Part used: aerial parts
Erect, reddish, pubescent stems (50-150 cm high) bear alternate, pinnate, toothed leaves with velvety undersides with small pairs between larger pairs. There is a basal rosette of leaves. Bright yellow flowers with five small petals occur on long, slender spikes from June to September. Small, cone-shaped fruits are enclosed in a characteristic bristled calyx-tube. The hooked bristles enable widespread dispersal of seeds on animal fur. It also spreads vegetatively by stout, woody, deep-lying rhizomes.
Other species used
fragrant agrimony Agrimonia procera Wallr. syn. Agrimonia odorata, which is a larger plant with leaves green on both sides, pale yellow flowers and bell-shaped fruits. It has similar constituents but is scented. Agrimonia pilosa is used in China (WHO 1989).
Collect during or shortly before flowering (BHMA 1983).
The Eupatorion Of Dioscorides
Dioscorides (IV 41) describes agrimony under the title ‘eupatorion’, by which name it was known until the Linnaean classification of the 18th century. The name is linked with a king of Pontus, Mithridates Eupator, a famous plant collector and author of a botanical text in Greek, who died around 63 BC. Thus Pliny records, ‘it hath gotten credit and reputation by a king, as may appear by the name’. Many centuries later Fuchs puts forward the retrospective notion that Mithridates, on discovering the medicinal use of the plant, named it ‘hepatorium’ because it heals the liver.
Both internal and external uses of agrimony are recorded by Dioscorides in the 1st century AD. The leaves are applied topically in some form of oil or grease to wounds and ulcers that are proving difficult to heal. The powdered herb or seed or both together are taken in wine for dysentery and bloody diarrhoea, for liver disease and for those bitten by reptiles.
Galen, in classifying a rational herbal therapeutics, defines the internal activity of the plant: by virtue of its thin parts – an ability to penetrate thickened residues more usually found in notably pungent or heating herbs – it cuts, scours and cleanses humours obstructing the fine, narrow passages of the liver ‘without manifest heat’, while its binding power helps to reopen the channels and restore power and strength to that organ. Thus, by its gentle heating and astringing qualities – Galen classifies it as hot and dry in the first degree – agrimony is made a tonic to the liver. This toning effect is extended by later authors, no doubt in recognition of Dioscorides’ recommendation of the plant for dysenteries, to the other organs of the alimentary system whose operations draw on the power of that central organ of digestion. Serapio, from the Arabic tradition, tells us that al-Razi has demonstrated by experiment that the benefit to the liver of Dioscorides’ eupatorion is not as great as that of wormwood.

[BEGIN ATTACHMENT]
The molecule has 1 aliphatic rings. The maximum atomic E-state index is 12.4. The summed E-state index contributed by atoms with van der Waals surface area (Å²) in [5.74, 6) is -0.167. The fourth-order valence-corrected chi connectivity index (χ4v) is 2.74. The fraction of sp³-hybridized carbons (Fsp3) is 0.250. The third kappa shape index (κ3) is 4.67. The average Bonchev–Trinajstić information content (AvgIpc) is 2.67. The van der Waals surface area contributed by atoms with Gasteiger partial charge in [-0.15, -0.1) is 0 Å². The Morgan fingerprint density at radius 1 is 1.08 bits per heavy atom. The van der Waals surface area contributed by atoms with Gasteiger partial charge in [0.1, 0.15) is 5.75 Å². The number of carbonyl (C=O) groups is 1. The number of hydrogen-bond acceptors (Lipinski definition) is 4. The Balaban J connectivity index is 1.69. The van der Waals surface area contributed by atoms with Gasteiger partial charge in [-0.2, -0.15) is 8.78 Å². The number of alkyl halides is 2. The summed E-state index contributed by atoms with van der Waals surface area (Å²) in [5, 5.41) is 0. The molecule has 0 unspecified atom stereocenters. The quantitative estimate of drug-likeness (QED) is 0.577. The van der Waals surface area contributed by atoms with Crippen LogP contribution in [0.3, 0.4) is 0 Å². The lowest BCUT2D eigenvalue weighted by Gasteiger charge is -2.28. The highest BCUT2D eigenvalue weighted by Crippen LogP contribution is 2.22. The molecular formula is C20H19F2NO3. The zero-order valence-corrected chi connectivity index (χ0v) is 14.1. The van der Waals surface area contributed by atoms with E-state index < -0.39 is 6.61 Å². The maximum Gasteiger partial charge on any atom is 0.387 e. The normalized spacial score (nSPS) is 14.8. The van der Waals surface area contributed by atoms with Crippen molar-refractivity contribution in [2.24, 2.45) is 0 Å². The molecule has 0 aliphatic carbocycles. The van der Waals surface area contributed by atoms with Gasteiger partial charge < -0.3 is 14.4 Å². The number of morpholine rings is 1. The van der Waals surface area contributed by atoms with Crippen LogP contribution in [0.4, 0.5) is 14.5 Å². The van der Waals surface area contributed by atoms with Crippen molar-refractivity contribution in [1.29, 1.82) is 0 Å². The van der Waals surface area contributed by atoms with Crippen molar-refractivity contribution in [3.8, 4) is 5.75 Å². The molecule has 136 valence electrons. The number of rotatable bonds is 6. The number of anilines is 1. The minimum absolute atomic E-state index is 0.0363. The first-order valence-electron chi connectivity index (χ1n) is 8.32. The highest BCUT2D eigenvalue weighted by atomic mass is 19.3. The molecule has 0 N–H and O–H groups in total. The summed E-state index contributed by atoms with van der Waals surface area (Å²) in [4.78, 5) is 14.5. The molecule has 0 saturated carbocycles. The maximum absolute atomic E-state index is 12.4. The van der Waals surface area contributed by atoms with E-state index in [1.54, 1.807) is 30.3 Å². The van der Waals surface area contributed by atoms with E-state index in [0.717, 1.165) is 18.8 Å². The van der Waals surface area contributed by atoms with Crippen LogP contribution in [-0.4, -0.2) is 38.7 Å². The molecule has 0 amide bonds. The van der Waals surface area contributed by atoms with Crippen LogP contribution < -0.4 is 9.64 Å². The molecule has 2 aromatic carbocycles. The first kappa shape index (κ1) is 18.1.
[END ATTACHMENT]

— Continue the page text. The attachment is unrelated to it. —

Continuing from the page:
In elemental terms, therefore, agrimony imparts a gentle fire to the body. In Aristotelian physics, fire implies heat and light, and the ability to separate out different kinds of substance. It warms and dries. Its power is greater than expected from what the senses can detect of its fiery quality. Its astringency also moderate, nevertheless provides it with a high ranking among the wound herbs of the herbal tradition.